Q&A: Jackson Hull, GoCompare

We speak to GoCompare's CTO about collaboration and its role in successful business...

How would you define collaboration in one sentence?

Everyone pulling together in the pursuit of a common set of goals.

How important is effective communication to modern business success?

Communication is vital, but it suffers from being a highly overused and misused concept a lack of communication is always the go-to scapegoat when things aren't going to plan, and communication improvements are always held up as the silver-bullet to all problems. If only it were this simple!

Communication isn't a channel or a buzzword, it's something that you have to work hard at to engrain into people and processes.

Effective communication isn't about introducing yet another meeting, issuing more emails or setting up a Slack channel it's about creating a culture that values input, feedback and scrutiny from everyone. It's only through regular, quick and productive communication that we can all keep focused on our objectives.  We need people to proactively seek assistance and openly raise issues.

Communication isn't a channel or a buzzword, it's something that you have to work hard at to engrain into people and processes.

What are the key benefits of having the right collaboration and communication strategy in place and acting upon it?

Simply put when collaboration and communication is done right, it injects pace and contributes to the bottom line. A lack of speed when it comes to decision making and delivery is a very real cost for a business. It might not be obvious at the time, but delays can have real financial knock-on effects.

An effective collaboration and communication strategy also helps people to tap into their latent potential, get creative and upskill by stretching their capabilities and knowledge. This is a win-win all-round as people's skills grow and the company improves operationally and financially.

Conversely, what are the downsides of not getting this right?

Dejected people, finger-pointing, high rates of staff turnover, getting left behind by competitors and disruptive new entrants, and ultimately a slow down or reversal of revenue growth.

Collaboration and communication isn't something you can ship in and let run, you have to work at it constantly it's such an important thing to get right because it's department and skill neutral, so everyone benefits from an effective, well-implemented and maintained strategy.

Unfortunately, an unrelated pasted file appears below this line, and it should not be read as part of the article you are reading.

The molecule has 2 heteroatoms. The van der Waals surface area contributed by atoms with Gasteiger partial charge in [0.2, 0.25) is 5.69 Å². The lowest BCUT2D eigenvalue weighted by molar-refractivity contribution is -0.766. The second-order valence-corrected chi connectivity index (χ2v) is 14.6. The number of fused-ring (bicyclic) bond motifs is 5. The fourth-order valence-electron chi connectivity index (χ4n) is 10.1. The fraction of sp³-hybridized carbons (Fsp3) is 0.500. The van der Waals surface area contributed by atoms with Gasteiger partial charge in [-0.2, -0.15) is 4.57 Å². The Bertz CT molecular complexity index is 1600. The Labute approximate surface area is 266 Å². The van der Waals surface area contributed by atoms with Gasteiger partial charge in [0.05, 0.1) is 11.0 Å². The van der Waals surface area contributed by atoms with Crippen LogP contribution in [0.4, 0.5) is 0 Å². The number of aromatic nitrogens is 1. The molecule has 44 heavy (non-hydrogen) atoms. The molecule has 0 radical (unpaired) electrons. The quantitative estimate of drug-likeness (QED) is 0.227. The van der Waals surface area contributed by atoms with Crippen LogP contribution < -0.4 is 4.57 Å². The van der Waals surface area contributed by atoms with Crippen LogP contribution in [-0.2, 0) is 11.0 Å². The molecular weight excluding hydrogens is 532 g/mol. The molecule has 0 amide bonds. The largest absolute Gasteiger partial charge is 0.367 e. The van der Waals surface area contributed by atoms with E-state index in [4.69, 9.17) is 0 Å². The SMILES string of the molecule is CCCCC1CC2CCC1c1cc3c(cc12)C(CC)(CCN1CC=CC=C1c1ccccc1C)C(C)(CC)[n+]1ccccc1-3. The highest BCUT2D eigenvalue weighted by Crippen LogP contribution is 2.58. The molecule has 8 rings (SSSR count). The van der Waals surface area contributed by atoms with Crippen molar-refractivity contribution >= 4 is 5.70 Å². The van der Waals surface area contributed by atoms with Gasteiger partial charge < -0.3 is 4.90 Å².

What are companies currently doing well when it comes to collaboration and communication? How is your company a good example here?

Inevitably, the leading lights of tech-business do this very well. The likes of Skyscanner and Spotify being obvious examples. Start-ups, too, often benefit from a flatter structure and more accountability, but it can be hard to extend this through growth stages.

GoCompare has been around for just shy of 11 years now, and is a well-known company with a strong brand. Competition is fierce, and our reaction speeds are going to be important for us as we seek to grow our business and help more people save more money.

Our tech infrastructure is sound, so we can avoid unnecessary expenditure on new systems; and by introducing agile ways of working, remodelling the office for collaboration, communication and quick decision making in mind, we have already seen our deployments and projects speed up considerably. We're always working on this, making strategic tweaks and supporting our people to make sure we continue to stay one step ahead.

Being a team of 190 based in one location, in Newport, south Wales, also presents a significant advantage for us.

Is there anything you would change about your collaboration strategy if you did it all again? What words of advice would you give to others embarking on their collaboration journey?

Make a plan that all the people who will be responsible for delivering the strategy have a chance to feed into, and then just get started. The changes are only made real once the people actually doing the work start to feel the benefits.  Also, don't over-focus on the organisational design outcomes, rather set the goals and let people organise.  What we are really doing is conditioning the organisation for more change.

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